The U.S. has allocated about $53 billion in aid to Ukraine. And if one wanted to pay this amount to station five SWAT members at every public and private K-12 school in the country, it would also add up to about $53 billion over one year.
But that statement alone lacks context about current security funding for schools and what research shows about the effect of such measures.
More than $2.7 billion is already spent each year on school safety equipment and services nationwide. And this $53 billion, if spent as the claim suggested, would cover just one year of SWAT team coverage for schools.
Additionally, research shows that the presence of armed officers on campuses does not help prevent school shootings from happening.
We rate this claim Half True.
RELATED: How do we prevent school shootings?
Facebook post, May 26, 2022
National Center for Education Statistics, "Percentage of public schools with security staff present at least once a week: 2005-06 through 2019-20," November 2021
National Center for Education Statistics, "Percentage of public schools with various safety and security measures: Selected years, 1999-2000 through 2019-20," October 2021
Journal of the American Medical Association Network, "Presence of Armed School Officials and Fatal and Nonfatal Gunshot Injuries During Mass School Shootings, United States, 1980-2019," Feb. 16, 2021
RAND Corporation and University at Albany, "The Thin Blue Line in Schools: New Evidence on School-Based Policing Across the U.S.," October 2021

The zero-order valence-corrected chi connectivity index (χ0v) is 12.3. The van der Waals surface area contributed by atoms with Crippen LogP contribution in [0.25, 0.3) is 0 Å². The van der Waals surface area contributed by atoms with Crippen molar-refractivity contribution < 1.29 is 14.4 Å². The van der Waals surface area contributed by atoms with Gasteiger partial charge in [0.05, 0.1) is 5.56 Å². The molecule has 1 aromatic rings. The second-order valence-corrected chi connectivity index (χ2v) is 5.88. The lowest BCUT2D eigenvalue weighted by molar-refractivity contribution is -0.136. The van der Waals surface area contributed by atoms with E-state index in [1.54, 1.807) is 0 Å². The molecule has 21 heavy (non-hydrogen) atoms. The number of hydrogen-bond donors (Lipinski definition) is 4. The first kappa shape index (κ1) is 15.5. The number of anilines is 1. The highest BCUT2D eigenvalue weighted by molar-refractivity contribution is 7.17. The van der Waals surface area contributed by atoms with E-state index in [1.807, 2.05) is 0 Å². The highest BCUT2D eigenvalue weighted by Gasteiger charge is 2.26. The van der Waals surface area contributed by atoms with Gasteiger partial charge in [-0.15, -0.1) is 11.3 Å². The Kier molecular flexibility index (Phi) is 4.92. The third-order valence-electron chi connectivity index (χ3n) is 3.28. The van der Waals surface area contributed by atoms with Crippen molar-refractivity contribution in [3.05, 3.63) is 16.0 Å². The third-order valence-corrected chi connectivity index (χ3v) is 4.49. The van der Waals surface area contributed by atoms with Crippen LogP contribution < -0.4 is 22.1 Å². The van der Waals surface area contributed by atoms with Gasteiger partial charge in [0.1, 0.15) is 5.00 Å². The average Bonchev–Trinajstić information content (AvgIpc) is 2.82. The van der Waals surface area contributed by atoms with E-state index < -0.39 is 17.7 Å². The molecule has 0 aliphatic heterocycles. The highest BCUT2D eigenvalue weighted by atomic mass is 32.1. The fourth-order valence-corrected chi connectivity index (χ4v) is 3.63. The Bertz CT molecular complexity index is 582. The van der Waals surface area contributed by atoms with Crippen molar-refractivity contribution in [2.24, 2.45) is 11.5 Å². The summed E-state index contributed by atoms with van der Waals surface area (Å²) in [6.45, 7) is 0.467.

RAND Corporation, "The Effects of Laws Allowing Armed Staff in K–12 Schools," April 22, 2020
RAND Corporation, "How Gun Policies Affect Mass Shootings," April 22, 2020
RAND Corporation, "Gun Policy in America," accessed May 31, 2022
U.S. Department of Homeland Security, U.S. Secret Service, "Averting Targeted School Violence," March 2021
Educator’s School Safety Network, "Violent Threats and Incidents in Schools: An Analysis of the 2018-2019 School Year," accessed May 31, 2022
National Education Association, "‘School Hardening’ not making students safer, say experts," Feb. 14, 2019
The Trace, "Do Armed Guards Prevent School Shootings?" April 6, 2019
PolitiFact, "Research: Armed campus police do not prevent school shootings," May 26, 2022
PolitiFact, "How do we prevent school shootings?," Feb. 15, 2018
Associated Press, "Senate ships $40B Ukraine aid bill to Biden for signature," May 19, 2022
Reuters, "Factbox: The big items in Washington's $40 billion Ukraine aid package," May 19, 2022
EducationWeek, "Education Statistics: Facts About American Schools," Jan. 3, 2019
The 74 Million, "The State of School Security Spending: Here’s How States Have Poured $900 Million Into Student Safety Since the Parkland Shooting," Aug. 20, 2018
The 74 Million, "New Federal Funding Bill Pours Money Into School Safety & Early Education, With Smaller Bumps for Charters & Other Dept Programs," March 21, 2018
The Washington Post, "Billions are being spent to protect children from school shootings. Does any of it work?," Nov. 13, 2018
Omdia, "School security systems industry - US market overview," Feb. 26, 2018
Phone interview, Amy Klinger, co-founder and director of programs, Educator’s School Safety Network, May 31, 2022